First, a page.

Location: Princeton University Library (SPR).

L.4. Demographic Factors and Human Genetics

Studies on consanguinity and isolates, inbreeding, and twinning.

52:20677 Adams, J.; Smouse, P. E. Genetic consequences of demographic changes in human populations. In: Diseases of complex etiology in small populations: ethnic differences and research approaches, edited by Ranajit Chakraborty and Emoke J. E. Szathmary. Progress in Clinical and Biological Research, Vol. 194, 1985. 283-99 pp. Alan R. Liss: New York, New York. In Eng.
The authors examine the demographic changes that occur in a population and describe how changes in vital rates can influence the genetic structure of a population, particularly genetically mediated disease. The primary focus is on developments affecting the population of Sweden from 1780 to 1965.
Location: U.S. National Library of Medicine, Bethesda, Md.

52:20678 Emery, Alan E. H. Identical twinning and oral contraception. Biology and Society, Vol. 3, No. 1, Mar 1986. 23-7 pp. London, England. In Eng.
The relationship between monozygotic twinning and the use of oral contraceptives is examined. The data are from official sources for the years 1952 to 1983 and concern England, Wales, and Scotland. The author concludes that the increase in this form of twinning may be due to delays in implantation of the fertilized ovum related to oral contraceptive use.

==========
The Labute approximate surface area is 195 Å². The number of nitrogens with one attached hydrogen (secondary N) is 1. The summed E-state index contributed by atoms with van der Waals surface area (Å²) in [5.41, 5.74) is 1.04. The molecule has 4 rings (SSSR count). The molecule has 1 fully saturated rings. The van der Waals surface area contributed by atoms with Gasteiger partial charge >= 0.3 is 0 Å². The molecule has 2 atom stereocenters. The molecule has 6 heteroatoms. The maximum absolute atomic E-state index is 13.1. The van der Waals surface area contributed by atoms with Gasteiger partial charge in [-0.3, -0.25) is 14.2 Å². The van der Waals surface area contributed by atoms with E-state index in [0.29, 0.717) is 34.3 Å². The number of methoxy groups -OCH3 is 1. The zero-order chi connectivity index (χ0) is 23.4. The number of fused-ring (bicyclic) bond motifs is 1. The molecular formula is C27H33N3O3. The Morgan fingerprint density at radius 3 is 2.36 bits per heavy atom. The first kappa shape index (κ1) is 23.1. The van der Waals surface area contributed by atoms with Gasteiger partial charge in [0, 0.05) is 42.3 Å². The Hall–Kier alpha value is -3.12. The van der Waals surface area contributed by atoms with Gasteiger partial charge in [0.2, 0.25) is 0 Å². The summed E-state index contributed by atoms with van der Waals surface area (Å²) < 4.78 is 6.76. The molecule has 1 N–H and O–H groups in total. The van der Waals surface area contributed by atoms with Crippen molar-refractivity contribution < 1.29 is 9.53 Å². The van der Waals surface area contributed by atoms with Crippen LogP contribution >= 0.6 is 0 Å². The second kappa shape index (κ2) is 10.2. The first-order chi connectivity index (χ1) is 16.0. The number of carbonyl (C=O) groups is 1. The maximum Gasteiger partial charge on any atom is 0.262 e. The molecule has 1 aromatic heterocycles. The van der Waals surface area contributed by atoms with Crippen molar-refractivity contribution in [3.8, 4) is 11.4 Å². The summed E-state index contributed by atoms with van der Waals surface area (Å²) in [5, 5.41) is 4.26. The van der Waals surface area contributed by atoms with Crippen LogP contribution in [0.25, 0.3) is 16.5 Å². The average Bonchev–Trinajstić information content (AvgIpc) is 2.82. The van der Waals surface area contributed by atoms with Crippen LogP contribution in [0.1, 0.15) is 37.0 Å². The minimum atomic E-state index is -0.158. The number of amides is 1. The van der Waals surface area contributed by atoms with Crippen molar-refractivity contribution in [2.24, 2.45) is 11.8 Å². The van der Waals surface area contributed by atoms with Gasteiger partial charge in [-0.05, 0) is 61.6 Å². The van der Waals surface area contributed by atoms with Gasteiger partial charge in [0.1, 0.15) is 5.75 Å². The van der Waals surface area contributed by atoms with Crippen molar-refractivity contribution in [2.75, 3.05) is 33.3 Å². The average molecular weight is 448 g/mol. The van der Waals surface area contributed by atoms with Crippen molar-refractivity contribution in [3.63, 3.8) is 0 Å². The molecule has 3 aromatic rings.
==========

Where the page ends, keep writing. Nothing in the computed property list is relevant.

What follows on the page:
Location: Princeton University Library (SPR).

52:20679 Kevles, Daniel J. In the name of eugenics: genetics and the uses of human heredity. ISBN 0-394-50702-9. LC 84-47810. 1985. x, 426 pp. Alfred A. Knopf: New York, New York. In Eng.
A history of the development of the study and practice of eugenics from the time of Francis Galton in the late nineteenth century to the present is presented. The book has three main objectives: to provide a history of eugenics; to provide a history of human and medical genetics; and to appraise past, present, and possible future misuses of eugenics. The historical section covers developments in the United States, the United Kingdom, and, to some extent, Germany. Consideration is given to the attempts, particularly in the United States before World War II, to influence fertility differentials through legislation for eugenic reasons.
Location: Princeton University Library (FST).


Copyright © 1986-1996, Office of Population Research, Princeton University.